Thursday, May 20:
The second and last day of Google I/O was expected to be the big day for announcements. Google did not disappoint, when during the keynote speech, it unveiled the latest version of Android named Froyo and the much-anticipated Google TV.
Google calls Google TV an “experience”. In fact, it is a system that will be built in to television sets, blu-ray players and boxes that plug into HDTVs. It is not IPTV (television over the Internet) or an alternative to satellite dishes.
It would be simplistic to say that it is what Google does best, search, only that it is made for television. It is merely just Google entering your living room by the front door.
One of the most interesting feature of Google TV is that one of its most fundamental building pieces is the Android operating system (OS).
Known as the operating system for mobile devices (and recently of tablets and netbooks), the OS with the Green Robot expands to the big screen. In effect, developers writing applications for mobile phones can now consider writing them for the, now not so small, small screen.
Android 2.2 Froyo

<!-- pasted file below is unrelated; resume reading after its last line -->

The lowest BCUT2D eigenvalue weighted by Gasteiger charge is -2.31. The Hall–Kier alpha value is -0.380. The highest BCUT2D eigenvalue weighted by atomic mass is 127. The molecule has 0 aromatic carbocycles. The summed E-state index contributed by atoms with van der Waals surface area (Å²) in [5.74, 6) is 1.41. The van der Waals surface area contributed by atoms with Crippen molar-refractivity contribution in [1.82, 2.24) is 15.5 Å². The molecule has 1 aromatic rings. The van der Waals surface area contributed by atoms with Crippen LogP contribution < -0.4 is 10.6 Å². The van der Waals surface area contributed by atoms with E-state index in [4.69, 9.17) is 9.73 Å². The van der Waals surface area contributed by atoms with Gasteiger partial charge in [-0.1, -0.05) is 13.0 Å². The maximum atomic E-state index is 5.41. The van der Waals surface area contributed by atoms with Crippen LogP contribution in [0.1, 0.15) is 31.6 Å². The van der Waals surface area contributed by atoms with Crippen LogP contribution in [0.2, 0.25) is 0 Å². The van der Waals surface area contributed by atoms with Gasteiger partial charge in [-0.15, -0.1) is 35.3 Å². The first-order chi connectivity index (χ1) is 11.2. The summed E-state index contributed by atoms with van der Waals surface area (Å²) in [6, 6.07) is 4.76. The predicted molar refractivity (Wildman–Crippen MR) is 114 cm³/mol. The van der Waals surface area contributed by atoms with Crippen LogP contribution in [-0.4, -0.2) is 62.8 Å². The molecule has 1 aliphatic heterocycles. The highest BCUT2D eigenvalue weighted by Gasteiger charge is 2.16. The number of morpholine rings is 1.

To users, some of the new improvements of Android Froyo are obvious, such as support for Adobe Flash and official wifi tethering (sharing your phone’s internet connection as a personal wifi hotspot).
To developers, Froyo also opens a world of possibilities. The Cloud to Device Messaging Framework (a “push” technology) is intriguing. It would allow, for example, a user signed into his or her Google account on a computer paired with an Android phone to click on a link to, say a restaurant, and the mobile handset would immediately call the number. Now, what if a user could interact with the “cloud” using a remote control?
The following video contains a demonstration of the Cloud to Device functionality with real-life applications:
Digital journalism at Google I/O
The Huffington Post
The HuffPost’s chief technical officer, Paul Berry, said the Post does not have project managers. Editors are thoroughly engaged in the production process. Ideas circulate fast between editors, Berry and developers, and can become published media product within days.
The New York Times
Over at The New York Times, software developer Andre Berhens was behind the wheel.
An interesting discussion ensued about the organizational structure of digital media companies, specifically the fine balance between having flexible resources and specialists in different roles (project/product managers, developers, designers, integrators).
Berhens is the man behind Times Skimmer, a beautiful and elegant website made in the new HTML5 standard. He makes use of Web workers (a browser feature to run scripts in parallel, thus overall much faster) and CSS transitions (in rendering animations for instance).
Google I/O Facts
– Held in late May since 2008
– Two days of Google I/O, one bootcamp day
– 5,000 developers
– 90 sessions